I was trying to comment to Marc Gravel, but the URL I pasted kept getting corrupted.

The URL is http://eval.ironscheme.net/?id=(number->string+(char->integer+%23%5C)+16)

Interestingly, Twitter explodes when given the above URL, thinking it is longer than 140 chars.

As you can see it already goes ape shit...

Another try with encoded URL: http://eval.ironscheme.net/?id=(number-%3Estring+(char-%3Einteger+%23%5C%EE%93%BB)+16)

In comments, the trailing ) gets truncated. (See 3rd comment)



As Nick Craver noted, the Unicode char is in the PAU, but the bug happens regardless of that.



  • eval.ironscheme.net/…)+16)
    – leppie
    Oct 27, 2011 at 9:50
  • Hmmm, the behavior here seems different from StackOverlow. eval.ironscheme.net/…)+16) Another test
    – leppie
    Oct 27, 2011 at 9:51
  • Encoded URL test: eval.ironscheme.net/…
    – leppie
    Oct 27, 2011 at 9:53
  • Stack Exchange websites do not support invalid URL's - I also reported something related to links becoming "corrupted" and was told something along those words. Oct 27, 2011 at 10:15
  • Just an aside...don't just twitter's URL shortening, well, anything...their "shortener" is completely incompetent at recognizing and shortening (or lengthening, now) a very large number of URLs, or things that aren't URLs (different, but also ridiculous behavior topic). Oct 27, 2011 at 10:36
  • @ShadowWizard: Those URL's are perfectly valid. Why do you say they are invalid?
    – leppie
    Oct 27, 2011 at 10:36
  • @leppie - The unicode in your URL is in the private use area, which isn't necessarily in agreement on both sides and is discouraged when sharing links for just that reason. You can refer to rule C073 here: w3.org/TR/charmod/#sec-PrivateUse There's a reason this is discouraged... Oct 27, 2011 at 10:48
  • @NickCraver: Did not realize this was a PUA Unicode char. But I am sure the bug will happen without it.
    – leppie
    Oct 27, 2011 at 10:54
  • @leppie - don't assume, try and see! Oct 27, 2011 at 10:54
  • Testing without PAU: eval.ironscheme.net/…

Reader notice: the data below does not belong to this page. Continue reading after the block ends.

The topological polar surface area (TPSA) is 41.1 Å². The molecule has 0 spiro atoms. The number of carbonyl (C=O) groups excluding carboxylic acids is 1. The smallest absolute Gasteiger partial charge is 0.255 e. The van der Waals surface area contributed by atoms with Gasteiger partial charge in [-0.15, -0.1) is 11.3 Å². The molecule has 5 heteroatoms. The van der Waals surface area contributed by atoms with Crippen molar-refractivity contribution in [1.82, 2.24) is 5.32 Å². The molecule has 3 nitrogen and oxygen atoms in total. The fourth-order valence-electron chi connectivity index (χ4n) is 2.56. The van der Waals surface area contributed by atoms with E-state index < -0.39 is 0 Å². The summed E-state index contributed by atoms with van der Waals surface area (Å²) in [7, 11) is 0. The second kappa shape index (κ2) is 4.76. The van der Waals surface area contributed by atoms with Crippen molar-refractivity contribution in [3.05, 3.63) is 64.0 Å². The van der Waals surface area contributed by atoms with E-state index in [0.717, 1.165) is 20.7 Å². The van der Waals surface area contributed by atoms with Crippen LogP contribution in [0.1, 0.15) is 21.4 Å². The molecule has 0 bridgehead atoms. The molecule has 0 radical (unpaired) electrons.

– leppie
    Oct 27, 2011 at 10:55
  • @NickCraver: Same issue...
    – leppie
    Oct 27, 2011 at 10:55
  • Testing: eval.ironscheme.net/… Oct 27, 2011 at 10:56
  • @NickCraver: Updated the question with non-PAU chars.
    – leppie
    Oct 27, 2011 at 10:57
  • @NickCraver: How did you get that right? The link is correct for your comment.
    – leppie
    Oct 27, 2011 at 10:58
  • 2
    @leppie - I escaped the ) at the end, as \) Oct 27, 2011 at 11:00

2 Answers 2


Assuming the only part left here is the part with the parenthesis:

A closing parenthesis at the end is never considered to be part of the link when auto-hyperlinking URLs, because this pattern is way too common:

@Joe Turtles should be allowed to move freely (see http://freedom-of-MOVETO.com).

There may be ways to make that a little smarter, and I'm considering some, but the bottom line is:

Auto-detection of links in free text can only ever work in the 99% case.*

And since it's way more common for a link to be in parentheses than for a link to end with a parenthesis, that's what happens.

By the way, when creating manual links, we allow one level of nested parens to work with the standard case, e.g. Wikipedia or MSDN:

Check [Wikipedia](http://en.wikipedia.org/wiki/Turtle_(disambiguation)) for the different meanings.

Since your example has two levels of parentheses, this wouldn't have worked either, so you'd actually have to URL-encode. Links to URLs containing parentheses has some more on that (note though that that's in the context of full Markdown, not comments).

*We could do worse, though.

  • +1: Thanks for the explanation. Probably why links are normally shown in angle brackets, eg: < http://foo.com >
    – leppie
    Oct 27, 2011 at 12:02
  • 3
    Any chance an exemption could be made for wikipedia.org URLs? They rely on foo (category) links extensively and are the most common source of broken URLs I see on SO.
    – sarnold
    Nov 7, 2011 at 2:16

For posterity, one way that you can fix this by changing the closing paren to be %29. For example, the following URL will not be detected correctly and will drop the closing paren:


Versus this one with %29 instead of the closing paren does work and finds the correct anchor



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